We can't expect our lives as followers of Jesus to be perfect because there is no promise for an effortless or comfortable life. But, when we focus on Jesus in the middle of our struggles, the things we face seem small compared to the God we serve and love.

Jesus said in John 16:33:

I have told you all this so that you may have peace in me. Here on earth you will have many trials and sorrows. But take heart, because I have overcome the world.

3 ways to combat mental illness:

  1. Tell God and someone else. You are not alone. Don't keep your struggles to yourself. First, tell God. "Don't worry about anything; instead, pray about everything. Tell God what you need." And once you tell God, tell someone else. We are designed to live in community with others, and there are people around you who care about you. Lean into your community.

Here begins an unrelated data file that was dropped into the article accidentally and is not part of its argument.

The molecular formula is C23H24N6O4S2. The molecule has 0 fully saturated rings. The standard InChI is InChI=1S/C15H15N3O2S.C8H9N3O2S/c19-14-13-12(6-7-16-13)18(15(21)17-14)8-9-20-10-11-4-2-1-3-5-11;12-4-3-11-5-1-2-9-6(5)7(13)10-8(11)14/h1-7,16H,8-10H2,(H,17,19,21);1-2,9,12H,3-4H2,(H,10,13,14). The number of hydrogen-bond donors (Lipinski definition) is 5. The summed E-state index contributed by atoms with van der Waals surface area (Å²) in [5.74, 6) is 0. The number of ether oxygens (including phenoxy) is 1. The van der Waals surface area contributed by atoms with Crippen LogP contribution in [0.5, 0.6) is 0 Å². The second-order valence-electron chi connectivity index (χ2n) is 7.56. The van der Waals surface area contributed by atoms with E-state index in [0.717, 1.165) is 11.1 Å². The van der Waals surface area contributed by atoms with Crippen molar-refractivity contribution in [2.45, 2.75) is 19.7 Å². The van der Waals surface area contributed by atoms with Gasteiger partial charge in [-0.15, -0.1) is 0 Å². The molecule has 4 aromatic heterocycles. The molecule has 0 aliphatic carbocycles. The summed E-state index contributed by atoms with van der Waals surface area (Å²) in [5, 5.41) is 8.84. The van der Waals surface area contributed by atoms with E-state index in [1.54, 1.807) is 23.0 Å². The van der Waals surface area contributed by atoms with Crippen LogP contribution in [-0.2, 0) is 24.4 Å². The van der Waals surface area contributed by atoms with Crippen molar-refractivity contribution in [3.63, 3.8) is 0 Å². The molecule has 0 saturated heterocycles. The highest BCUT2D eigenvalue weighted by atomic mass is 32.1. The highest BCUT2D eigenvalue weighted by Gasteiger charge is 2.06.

2. Fix your thoughts. "Fix your thoughts on what is true, and honorable, and right, and pure, and lovely, and admirable." In the middle of your struggles, where do you allow your mind to go? We can only think about one thing at a time. Are you focusing on how debilitating your anxiety makes you feel? Or are you focusing on good things, things from Jesus- that are so much greater than any struggle here on earth? Focusing on Jesus may not make your anxiety disappear, but it will shift your focus to what's more important.

  3. Fill your mind with thankfulness. Thankfulness may seem insignificant, but it bears a lot of weight. When you focus on what you're thankful for, your gratitude will overshadow the struggles that may cloud your mind. "Thank him for all he has done."

Our struggle with mental health may never go away, but we know that God is the same today, tomorrow, and forever, and he's not going anywhere. When we struggle with mental health, it doesn't mean we have weak faith. But the way we respond to our struggles can be the thing that grows deep roots of faith in us.

If you’re looking for additional resources on mental health check out: